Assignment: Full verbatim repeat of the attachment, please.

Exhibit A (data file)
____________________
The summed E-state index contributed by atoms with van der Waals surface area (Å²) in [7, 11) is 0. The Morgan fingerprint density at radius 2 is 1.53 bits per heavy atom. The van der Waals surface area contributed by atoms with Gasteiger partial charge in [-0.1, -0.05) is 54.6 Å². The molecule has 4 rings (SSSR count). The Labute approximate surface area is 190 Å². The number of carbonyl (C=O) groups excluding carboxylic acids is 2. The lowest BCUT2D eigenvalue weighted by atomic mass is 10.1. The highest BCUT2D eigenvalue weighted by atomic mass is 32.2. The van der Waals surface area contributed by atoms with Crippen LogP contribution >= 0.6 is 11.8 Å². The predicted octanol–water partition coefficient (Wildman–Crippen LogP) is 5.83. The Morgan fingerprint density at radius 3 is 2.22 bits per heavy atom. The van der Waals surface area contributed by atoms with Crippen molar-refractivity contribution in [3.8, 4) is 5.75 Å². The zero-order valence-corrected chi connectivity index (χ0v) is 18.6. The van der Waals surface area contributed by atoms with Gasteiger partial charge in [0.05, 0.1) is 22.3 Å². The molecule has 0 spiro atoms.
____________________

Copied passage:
The summed E-state index contributed by atoms with van der Waals surface area (Å²) in [7, 11) is 0. The Morgan fingerprint density at radius 2 is 1.53 bits per heavy atom. The van der Waals surface area contributed by atoms with Gasteiger partial charge in [-0.1, -0.05) is 54.6 Å². The molecule has 4 rings (SSSR count). The Labute approximate surface area is 190 Å². The number of carbonyl (C=O) groups excluding carboxylic acids is 2. The lowest BCUT2D eigenvalue weighted by atomic mass is 10.1. The highest BCUT2D eigenvalue weighted by atomic mass is 32.2. The van der Waals surface area contributed by atoms with Crippen LogP contribution >= 0.6 is 11.8 Å². The predicted octanol–water partition coefficient (Wildman–Crippen LogP) is 5.83. The Morgan fingerprint density at radius 3 is 2.22 bits per heavy atom. The van der Waals surface area contributed by atoms with Crippen molar-refractivity contribution in [3.8, 4) is 5.75 Å². The zero-order valence-corrected chi connectivity index (χ0v) is 18.6. The van der Waals surface area contributed by atoms with Gasteiger partial charge in [0.05, 0.1) is 22.3 Å². The molecule has 0 spiro atoms.